While the global pandemic has devastated many industries, online gaming and gambling have been absolutely booming.
With hundreds of millions of people essentially locked in their homes, particularly in the wealthier developed countries, there has been a significant amount of time and money spent on online gaming.
On top of stay-at-home orders from governments, there has also been record numbers of people laid off from work, with many temporarily receiving generous state subsidies depending on the country. And with no “new” jobs to go hunting for, much of the world has been on an extended summer vacation for adults, except in this case they can’t go outside to play. So they’re playing indoors.
The extra time available has been filled by many new digital forms of entertainment such as streaming TV services Netflix, Amazon Prime and Disney+ (which fortuitously launched just in time to babysit millions of bored children). Netflix particularly has exploded, adding 16 million new subscribers in Q1 and doubling their profits–taking the company’s market value above that of perennial entertainment juggernaut Disney, an exceptional feat.
Time and money spent on online gaming skyrockets
Rivaling passive binge-watching TV series is online gaming–and this surge is also being seen across all age groups and both sexes. The major video game publishers, like Electronic Arts and Ubisoft have seen huge increases in sales and activity in March and April and this will only continue in the weeks and months to come. Microsoft reported a 130% increase in multiplayer game activity and Nintendo has been selling out of the Switch console and their latest release “Animal Crossing: New Horizons” has broken several sales records en route to becoming the top selling game ever for the Switch, in only six weeks. Fortnite, and many other online games have also hit new user records.
Gambling, in its many forms, has also jumped significantly since the lock-downs began. Online sales of instant lottery games such as virtual scratch games and traditional lottery tickets (now available online) has increased. Governments run these lottery entities and are the recipients of the increased revenues, coincidentally at a time when they are also spending wildly to support the economic collapse their lock-downs have caused.
Other gambling channels are also seeing increased activity, both from long-time participants as well as a steady influx of new players. Online slot games, and numerous virtual Vegas-style tables games, such as IDN poker, roulette, and blackjack have been seeing strong activity. Several new companies and sites have been rushing to enter the market to meet the rising demand for such games.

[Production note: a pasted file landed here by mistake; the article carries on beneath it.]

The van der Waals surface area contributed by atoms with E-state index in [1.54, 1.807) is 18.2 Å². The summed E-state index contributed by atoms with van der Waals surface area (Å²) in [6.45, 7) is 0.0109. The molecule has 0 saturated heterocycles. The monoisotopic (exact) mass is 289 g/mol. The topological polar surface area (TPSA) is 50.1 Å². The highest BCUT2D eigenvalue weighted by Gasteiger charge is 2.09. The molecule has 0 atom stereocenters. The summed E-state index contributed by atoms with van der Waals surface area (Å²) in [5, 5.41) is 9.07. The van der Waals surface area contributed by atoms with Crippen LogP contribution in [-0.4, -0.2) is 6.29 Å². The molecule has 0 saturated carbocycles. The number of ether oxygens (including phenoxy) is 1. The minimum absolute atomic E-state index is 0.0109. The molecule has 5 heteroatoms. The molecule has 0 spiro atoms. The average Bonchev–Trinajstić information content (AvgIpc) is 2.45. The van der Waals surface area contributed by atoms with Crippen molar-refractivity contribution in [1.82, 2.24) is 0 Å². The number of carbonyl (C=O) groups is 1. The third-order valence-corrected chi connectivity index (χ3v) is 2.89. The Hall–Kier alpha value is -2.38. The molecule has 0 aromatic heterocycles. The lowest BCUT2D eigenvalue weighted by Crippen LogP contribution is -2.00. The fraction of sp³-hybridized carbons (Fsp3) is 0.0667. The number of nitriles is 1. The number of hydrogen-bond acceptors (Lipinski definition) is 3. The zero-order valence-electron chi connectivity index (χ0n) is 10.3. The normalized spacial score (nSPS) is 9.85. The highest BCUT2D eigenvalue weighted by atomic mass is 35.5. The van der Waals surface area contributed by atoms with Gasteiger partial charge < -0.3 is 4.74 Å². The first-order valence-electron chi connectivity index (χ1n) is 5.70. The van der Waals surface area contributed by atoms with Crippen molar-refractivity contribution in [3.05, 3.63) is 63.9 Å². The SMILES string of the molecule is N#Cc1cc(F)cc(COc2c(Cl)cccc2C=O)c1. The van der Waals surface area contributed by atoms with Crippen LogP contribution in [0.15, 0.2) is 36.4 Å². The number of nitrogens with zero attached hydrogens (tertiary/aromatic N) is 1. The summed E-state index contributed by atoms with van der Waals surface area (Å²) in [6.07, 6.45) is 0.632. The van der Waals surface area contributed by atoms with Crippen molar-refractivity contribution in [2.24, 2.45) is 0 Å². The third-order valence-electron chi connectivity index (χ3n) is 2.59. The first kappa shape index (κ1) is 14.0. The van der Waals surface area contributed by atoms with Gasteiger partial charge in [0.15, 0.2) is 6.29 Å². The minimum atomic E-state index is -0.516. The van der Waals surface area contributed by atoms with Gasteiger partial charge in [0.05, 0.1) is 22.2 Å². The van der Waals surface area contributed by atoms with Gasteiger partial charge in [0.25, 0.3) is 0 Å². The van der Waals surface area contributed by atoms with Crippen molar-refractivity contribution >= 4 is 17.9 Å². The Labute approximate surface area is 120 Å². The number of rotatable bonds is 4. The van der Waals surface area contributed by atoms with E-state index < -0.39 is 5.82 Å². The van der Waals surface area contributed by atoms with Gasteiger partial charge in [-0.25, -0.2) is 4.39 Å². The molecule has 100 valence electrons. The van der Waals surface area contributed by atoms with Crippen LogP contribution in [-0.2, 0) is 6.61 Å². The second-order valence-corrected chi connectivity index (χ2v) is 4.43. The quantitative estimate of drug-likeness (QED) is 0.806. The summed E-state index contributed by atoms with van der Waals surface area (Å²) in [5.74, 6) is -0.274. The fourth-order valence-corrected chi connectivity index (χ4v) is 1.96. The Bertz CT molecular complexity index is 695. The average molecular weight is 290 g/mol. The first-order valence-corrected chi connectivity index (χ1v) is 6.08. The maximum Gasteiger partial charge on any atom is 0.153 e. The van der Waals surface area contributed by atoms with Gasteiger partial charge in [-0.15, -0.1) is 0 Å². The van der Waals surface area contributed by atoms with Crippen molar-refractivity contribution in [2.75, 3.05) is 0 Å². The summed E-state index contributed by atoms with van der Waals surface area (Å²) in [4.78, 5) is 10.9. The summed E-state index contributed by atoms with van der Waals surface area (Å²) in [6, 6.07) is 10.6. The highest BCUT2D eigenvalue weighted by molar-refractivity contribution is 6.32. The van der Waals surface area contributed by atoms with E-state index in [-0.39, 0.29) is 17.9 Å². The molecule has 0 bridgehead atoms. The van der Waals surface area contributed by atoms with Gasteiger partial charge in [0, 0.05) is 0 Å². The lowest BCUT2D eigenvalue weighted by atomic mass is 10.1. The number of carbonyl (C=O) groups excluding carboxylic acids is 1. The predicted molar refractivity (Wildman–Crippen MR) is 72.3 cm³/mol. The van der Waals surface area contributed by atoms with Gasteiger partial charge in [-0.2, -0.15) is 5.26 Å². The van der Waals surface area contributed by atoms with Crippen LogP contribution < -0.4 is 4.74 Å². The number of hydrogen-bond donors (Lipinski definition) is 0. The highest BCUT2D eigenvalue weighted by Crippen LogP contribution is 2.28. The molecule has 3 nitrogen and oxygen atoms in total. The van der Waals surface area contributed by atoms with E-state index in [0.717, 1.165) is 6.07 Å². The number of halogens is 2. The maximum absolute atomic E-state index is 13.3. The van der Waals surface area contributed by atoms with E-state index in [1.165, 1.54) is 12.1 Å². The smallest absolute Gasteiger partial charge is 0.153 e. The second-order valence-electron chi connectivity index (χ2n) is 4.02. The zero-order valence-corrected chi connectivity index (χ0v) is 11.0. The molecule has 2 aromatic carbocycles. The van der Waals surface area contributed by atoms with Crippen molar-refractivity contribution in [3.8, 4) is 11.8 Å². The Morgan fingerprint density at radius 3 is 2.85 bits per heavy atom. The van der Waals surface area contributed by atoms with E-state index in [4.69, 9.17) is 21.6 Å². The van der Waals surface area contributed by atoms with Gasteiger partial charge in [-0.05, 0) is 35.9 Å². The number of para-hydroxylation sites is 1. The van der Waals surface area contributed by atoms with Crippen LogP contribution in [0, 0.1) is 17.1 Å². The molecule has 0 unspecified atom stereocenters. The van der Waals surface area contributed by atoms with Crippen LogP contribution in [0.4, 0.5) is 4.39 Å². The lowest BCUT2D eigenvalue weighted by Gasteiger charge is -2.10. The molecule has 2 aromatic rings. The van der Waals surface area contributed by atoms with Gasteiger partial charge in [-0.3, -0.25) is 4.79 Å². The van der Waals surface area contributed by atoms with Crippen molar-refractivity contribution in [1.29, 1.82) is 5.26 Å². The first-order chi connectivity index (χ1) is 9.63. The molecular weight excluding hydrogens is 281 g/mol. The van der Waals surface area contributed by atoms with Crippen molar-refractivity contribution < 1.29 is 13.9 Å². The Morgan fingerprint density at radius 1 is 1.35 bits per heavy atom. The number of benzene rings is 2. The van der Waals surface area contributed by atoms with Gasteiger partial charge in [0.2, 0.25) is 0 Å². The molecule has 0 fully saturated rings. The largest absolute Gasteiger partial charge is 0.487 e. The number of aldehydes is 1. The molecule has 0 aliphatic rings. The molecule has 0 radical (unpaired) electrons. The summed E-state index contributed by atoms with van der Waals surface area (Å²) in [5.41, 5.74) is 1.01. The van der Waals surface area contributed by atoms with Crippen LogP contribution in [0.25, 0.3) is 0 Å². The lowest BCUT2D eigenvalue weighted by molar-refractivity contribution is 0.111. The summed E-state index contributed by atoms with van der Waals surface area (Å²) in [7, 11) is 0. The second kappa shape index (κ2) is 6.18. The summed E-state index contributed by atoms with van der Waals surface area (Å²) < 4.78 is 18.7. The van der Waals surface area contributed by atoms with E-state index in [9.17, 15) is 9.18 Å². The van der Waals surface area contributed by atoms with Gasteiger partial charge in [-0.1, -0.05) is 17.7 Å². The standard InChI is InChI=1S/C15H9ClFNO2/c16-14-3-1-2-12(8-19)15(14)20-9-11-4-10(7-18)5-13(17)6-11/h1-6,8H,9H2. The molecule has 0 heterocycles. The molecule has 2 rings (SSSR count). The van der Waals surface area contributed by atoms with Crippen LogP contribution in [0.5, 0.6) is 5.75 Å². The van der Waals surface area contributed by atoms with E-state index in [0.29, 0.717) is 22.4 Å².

The one area that is getting crushed in the current climate is sport betting, a huge global business that is hurting for the obvious reason that there are literally no sports to bet on. It will be interesting to see how the industry rebounds when sport leagues start up again, or if millions of former customers have gone and found new pastimes. Also, will the proposed matches in empty stadiums drive the same enthusiasm for the sports and teams as before? Probably not.
How long will this last?
What does the future hold? This is the big question, and the answers will likely take different forms in different countries. It’s possible, in the developed countries as least, that a major paradigm shift is happening where employers and employees realize working remotely, i.e. telecommuting, is actually an acceptable, even preferred, and cost-efficient way of running, at least some parts of their businesses. And a lifestyle bonus for work-from-home employees.
And a bit more pessimistically, the massive overreaction by government to the pandemic may have damaged economies for months and years to come, and millions will continue to be underemployed, spending much of their time at home, continuing to binge away on Netflix series and spend countless hours gaming online.